According to the latest polar bear count, there are significantly more bears in north Greenland than expected.
The count revealed there are about 2,820 bears in Baffin Bay and about 357 in Kane Bassin further to the north – which is quite a bit more than the 2,173 and 164 counted back in the 1990s.
The result is surprising as researchers and environmentalists had assumed that global warming and pollution had put the populations under pressure.
Results are flawed
However, Erik W Born, a polar bear expert and head of the group behind the count, said the findings were flawed.
Born argues that the count from the 1990s probably didn’t count all the bears, while it was clear that the polar bears in the southern part of Baffin Bay were under duress.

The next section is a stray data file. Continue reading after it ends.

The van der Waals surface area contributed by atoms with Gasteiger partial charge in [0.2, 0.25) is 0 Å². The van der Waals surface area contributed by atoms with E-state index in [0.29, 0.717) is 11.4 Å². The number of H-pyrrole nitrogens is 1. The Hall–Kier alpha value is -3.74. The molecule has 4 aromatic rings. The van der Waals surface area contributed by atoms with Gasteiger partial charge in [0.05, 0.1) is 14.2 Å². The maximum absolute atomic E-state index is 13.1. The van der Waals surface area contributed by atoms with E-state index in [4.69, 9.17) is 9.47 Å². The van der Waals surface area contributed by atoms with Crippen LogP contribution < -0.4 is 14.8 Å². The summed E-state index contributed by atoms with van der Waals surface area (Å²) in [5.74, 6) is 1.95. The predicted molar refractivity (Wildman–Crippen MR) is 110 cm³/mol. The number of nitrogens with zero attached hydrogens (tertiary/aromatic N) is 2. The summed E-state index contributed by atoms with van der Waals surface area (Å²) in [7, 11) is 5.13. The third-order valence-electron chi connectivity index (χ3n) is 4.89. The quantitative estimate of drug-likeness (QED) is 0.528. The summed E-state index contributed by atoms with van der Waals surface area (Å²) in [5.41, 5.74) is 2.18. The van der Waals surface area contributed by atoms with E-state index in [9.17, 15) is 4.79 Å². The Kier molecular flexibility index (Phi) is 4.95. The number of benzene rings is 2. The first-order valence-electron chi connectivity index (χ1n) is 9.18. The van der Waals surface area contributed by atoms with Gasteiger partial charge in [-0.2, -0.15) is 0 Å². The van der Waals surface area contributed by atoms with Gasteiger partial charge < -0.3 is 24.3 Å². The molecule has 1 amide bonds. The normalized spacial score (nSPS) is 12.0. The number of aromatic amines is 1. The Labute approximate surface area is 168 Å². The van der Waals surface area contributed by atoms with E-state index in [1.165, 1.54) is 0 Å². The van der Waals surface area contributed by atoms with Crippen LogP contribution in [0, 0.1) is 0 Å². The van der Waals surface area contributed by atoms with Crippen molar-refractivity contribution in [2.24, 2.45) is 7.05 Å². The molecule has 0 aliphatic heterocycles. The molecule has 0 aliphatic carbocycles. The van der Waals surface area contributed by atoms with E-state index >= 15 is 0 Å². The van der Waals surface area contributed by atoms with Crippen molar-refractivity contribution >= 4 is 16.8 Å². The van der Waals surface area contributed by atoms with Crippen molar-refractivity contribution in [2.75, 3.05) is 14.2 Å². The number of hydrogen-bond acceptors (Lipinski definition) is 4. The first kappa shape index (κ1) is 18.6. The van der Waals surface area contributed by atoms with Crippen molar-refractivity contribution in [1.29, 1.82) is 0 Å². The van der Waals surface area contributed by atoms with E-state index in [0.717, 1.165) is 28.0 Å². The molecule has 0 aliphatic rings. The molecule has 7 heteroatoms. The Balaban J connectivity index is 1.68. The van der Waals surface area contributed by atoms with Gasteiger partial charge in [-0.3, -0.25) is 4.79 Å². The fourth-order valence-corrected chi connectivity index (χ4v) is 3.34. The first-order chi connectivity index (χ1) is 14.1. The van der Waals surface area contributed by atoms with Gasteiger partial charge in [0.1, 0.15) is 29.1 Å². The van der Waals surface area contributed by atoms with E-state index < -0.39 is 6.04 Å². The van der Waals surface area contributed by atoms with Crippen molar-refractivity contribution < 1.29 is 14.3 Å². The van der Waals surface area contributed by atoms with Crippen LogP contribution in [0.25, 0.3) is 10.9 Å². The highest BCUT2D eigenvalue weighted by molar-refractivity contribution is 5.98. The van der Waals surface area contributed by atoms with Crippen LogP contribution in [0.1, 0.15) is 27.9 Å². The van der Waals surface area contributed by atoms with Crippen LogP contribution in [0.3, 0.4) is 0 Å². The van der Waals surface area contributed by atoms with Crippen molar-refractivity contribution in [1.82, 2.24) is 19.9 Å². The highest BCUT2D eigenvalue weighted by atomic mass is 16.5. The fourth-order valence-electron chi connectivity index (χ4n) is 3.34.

“We can see that the total prevalence of polar bears in Baffin Bay has been reduced considerably by about 30 percent,” Born told Greenlandic newspaper Sermitsiaq.
“The polar bears have move up northwards. They have become very isolated. We can also see that the bears are thinner and have a reduced reproduction capacity.”
Born said the northern population in Kane Bassin has been reaping the rewards of global warming as the ice pack had broken up and provided the bears with more food sources.